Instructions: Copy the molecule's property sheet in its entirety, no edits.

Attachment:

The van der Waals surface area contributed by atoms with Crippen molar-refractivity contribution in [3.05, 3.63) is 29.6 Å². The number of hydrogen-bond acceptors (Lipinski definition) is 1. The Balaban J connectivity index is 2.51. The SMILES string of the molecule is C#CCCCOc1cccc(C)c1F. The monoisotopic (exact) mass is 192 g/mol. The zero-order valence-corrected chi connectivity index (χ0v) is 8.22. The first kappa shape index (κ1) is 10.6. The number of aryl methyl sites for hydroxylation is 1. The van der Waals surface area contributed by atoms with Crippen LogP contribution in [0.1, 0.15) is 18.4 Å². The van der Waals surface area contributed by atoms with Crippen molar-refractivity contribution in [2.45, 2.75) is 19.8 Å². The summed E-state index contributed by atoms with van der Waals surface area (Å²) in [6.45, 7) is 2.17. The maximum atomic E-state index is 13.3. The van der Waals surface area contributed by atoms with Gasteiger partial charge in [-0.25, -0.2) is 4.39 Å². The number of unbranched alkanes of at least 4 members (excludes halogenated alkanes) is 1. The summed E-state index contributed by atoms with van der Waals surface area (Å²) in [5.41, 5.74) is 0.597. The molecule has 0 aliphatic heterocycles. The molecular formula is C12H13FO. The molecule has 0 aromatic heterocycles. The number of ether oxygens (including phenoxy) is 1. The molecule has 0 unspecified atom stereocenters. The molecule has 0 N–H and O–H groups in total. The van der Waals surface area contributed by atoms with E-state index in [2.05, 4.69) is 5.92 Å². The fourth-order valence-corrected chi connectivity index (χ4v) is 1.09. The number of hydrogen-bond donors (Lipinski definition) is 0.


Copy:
The van der Waals surface area contributed by atoms with Crippen molar-refractivity contribution in [3.05, 3.63) is 29.6 Å². The number of hydrogen-bond acceptors (Lipinski definition) is 1. The Balaban J connectivity index is 2.51. The SMILES string of the molecule is C#CCCCOc1cccc(C)c1F. The monoisotopic (exact) mass is 192 g/mol. The zero-order valence-corrected chi connectivity index (χ0v) is 8.22. The first kappa shape index (κ1) is 10.6. The number of aryl methyl sites for hydroxylation is 1. The van der Waals surface area contributed by atoms with Crippen LogP contribution in [0.1, 0.15) is 18.4 Å². The van der Waals surface area contributed by atoms with Crippen molar-refractivity contribution in [2.45, 2.75) is 19.8 Å². The summed E-state index contributed by atoms with van der Waals surface area (Å²) in [6.45, 7) is 2.17. The maximum atomic E-state index is 13.3. The van der Waals surface area contributed by atoms with Gasteiger partial charge in [-0.25, -0.2) is 4.39 Å². The number of unbranched alkanes of at least 4 members (excludes halogenated alkanes) is 1. The summed E-state index contributed by atoms with van der Waals surface area (Å²) in [5.41, 5.74) is 0.597. The molecule has 0 aliphatic heterocycles. The molecular formula is C12H13FO. The molecule has 0 aromatic heterocycles. The number of ether oxygens (including phenoxy) is 1. The molecule has 0 unspecified atom stereocenters. The molecule has 0 N–H and O–H groups in total. The van der Waals surface area contributed by atoms with E-state index in [2.05, 4.69) is 5.92 Å². The fourth-order valence-corrected chi connectivity index (χ4v) is 1.09. The number of hydrogen-bond donors (Lipinski definition) is 0.